Kate Marillat is a freelance writer passionate about ethical communication. Connect with her on twitter at @ethicalbizkate

http://bethewriteryoudreamofbeing.com

Image credit – Stretch by Les Howard

 

 

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The Circle of Life – Mandala Wisdom For Artists

I have recently discovered the beauty and mystery of Mandalas and become just a little bit obsessed with them {as is my way}.

A mandala is a concentric pattern which has spiritual and ritual significance in Buddhism and Hinduism. These beautiful images are meditative and restful to contemplate and are used as a way to enter deeper levels of the unconscious. They can appear in a dazzlingly wide array of forms and you may find them painted on silk, created out of sand by Buddhist monks with infinite patience and even tattooed on skin in delicate dotwork.

Tibetan monks making a temporary “Sand-Mandala”

The circle of the seasons

Maṇḍala (मण्डल) is a Sanskrit word meaning “circle.” and mandalas symbolize the circle of life.

As winter draws in and the nights become darker I find this a particularly relevant and comforting thing to contemplate. Everything is cyclical in life. Winter will come with it’s cold and darkness but we know that somewhere along the line, Spring will come around with it’s new shoots of growth and warmth and light. In fact, when I dashed through the garden yesterday in a rush to get indoors out of the freezing rain, I noticed the green tips of bulbs starting to poke through the soil already with their promise of warmer lighter days ahead. There are always signs that a change is coming if you look hard enough.

Thomas Hooper - Decalomania

Thomas Hooper – Decalomania Mandala Study 2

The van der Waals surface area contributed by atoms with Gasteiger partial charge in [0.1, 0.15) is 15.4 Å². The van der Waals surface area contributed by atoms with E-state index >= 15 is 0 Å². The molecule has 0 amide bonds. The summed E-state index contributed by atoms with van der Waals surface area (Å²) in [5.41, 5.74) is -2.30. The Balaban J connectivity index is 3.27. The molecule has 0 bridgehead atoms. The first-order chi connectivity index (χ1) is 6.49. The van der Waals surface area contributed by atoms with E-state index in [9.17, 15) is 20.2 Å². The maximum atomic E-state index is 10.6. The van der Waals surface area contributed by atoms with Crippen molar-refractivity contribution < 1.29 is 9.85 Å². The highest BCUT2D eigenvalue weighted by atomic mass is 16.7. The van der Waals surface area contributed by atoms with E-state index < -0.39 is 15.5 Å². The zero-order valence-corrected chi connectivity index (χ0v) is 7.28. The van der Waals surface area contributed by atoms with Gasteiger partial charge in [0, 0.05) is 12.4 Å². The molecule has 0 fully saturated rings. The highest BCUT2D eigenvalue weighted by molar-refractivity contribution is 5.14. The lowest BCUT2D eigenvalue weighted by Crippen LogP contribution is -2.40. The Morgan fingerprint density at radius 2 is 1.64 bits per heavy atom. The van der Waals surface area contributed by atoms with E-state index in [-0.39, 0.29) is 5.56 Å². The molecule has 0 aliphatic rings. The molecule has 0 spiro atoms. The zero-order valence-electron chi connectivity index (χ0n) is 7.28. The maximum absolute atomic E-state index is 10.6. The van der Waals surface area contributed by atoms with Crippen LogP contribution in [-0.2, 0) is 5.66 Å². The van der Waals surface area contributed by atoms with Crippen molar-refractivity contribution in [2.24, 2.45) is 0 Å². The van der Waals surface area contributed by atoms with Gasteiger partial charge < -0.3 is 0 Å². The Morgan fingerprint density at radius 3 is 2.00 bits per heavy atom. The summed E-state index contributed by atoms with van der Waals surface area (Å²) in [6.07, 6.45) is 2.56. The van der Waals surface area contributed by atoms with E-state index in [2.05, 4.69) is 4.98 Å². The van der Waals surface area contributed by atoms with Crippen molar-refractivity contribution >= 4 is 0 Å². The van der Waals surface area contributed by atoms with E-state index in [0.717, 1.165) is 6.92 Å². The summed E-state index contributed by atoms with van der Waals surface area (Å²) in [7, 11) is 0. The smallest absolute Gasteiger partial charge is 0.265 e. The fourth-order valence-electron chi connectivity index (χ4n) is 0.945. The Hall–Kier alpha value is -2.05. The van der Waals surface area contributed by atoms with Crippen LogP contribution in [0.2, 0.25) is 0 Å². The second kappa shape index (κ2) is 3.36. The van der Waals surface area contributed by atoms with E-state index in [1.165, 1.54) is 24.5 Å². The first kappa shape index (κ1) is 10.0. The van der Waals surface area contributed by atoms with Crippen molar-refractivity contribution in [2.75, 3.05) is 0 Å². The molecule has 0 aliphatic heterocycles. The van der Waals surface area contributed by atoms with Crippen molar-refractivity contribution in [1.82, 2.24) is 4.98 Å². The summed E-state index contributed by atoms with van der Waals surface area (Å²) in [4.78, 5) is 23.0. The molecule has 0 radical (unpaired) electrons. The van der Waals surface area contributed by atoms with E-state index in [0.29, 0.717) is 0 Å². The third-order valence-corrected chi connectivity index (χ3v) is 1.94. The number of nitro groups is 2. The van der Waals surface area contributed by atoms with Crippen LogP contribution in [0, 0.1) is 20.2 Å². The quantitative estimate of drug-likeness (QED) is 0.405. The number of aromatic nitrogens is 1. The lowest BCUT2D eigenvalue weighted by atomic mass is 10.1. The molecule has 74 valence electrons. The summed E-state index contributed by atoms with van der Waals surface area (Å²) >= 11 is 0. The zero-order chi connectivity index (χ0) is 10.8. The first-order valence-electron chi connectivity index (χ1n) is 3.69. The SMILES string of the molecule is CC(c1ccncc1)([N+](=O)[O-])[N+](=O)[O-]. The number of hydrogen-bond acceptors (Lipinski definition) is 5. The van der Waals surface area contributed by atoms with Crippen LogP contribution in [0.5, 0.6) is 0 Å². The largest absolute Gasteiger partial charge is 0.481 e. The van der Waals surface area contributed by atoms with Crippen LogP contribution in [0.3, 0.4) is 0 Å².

The circle of being

This is heartening to realise if you are going through a period of difficulty, albeit financial, personal or in your work. When things are difficult in life I like to remind myself of the ancient Eastern proverb “This too shall pass” meaning that all life is cyclical and all material conditions, positive or negative are transitory. It may be bad now but as with the seasons, change is coming if you look for it.

The circle of creativity

As with all things, creativity has it’s cycles too. In her book  The Artist’s Way Julia Cameron talks about working with the cycles of creative energy that ebb and flow through your life.

You may go through a period when your creative energy is low and blocked. When nothing much gets created and you aren’t happy with the things you do do. However, if you keep the faith that creativity is cyclical you can ride these rough patches with confidence, safe in the knowledge that your creative life force will gain strength again and you will enter another period of energy.

You just need to keep the faith that it WILL come around again and not panic when you are in a low period.

Or to put it in a much less spiritual and much more bluff way – in the down to earth words of Winston Churchill.

“If you are going through hell – keep going.”

Are you aware of the cycles in your life and creativity? How do you ride out the storms and troughs? Share with us in the comments.
Images - Buddhist Monks by HenryArt Mandala Image by Kosigrim

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Artists and Energy Vampires {How To Protect Yourself and Your Art} Halloween Special

Appropriately for Halloween I have started thinking about Vampires…

Bizarre as it may sound, Vampires are not necessarily the mythical creatures from films and stories. There ARE real life Vampires operating all around us feeding on our life energy and nowhere do these predators operate more successfully than in the art world.

Do Vampires really exist?

Sounds like a bunch of daft mumbo jumbo right? Have I been drinking too much Halloween punch?

Think about it. Most of us know people who we dread being around. After being on the phone to them for ten minutes we feel exhausted and in need of a lie down. If they pop round to visit we feel depressed, knackered and possibly even ill after they leave. We try and make excuses to avoid them but they always seem to know when we feel low and call just at the time we least feel we have the energy to deal with them.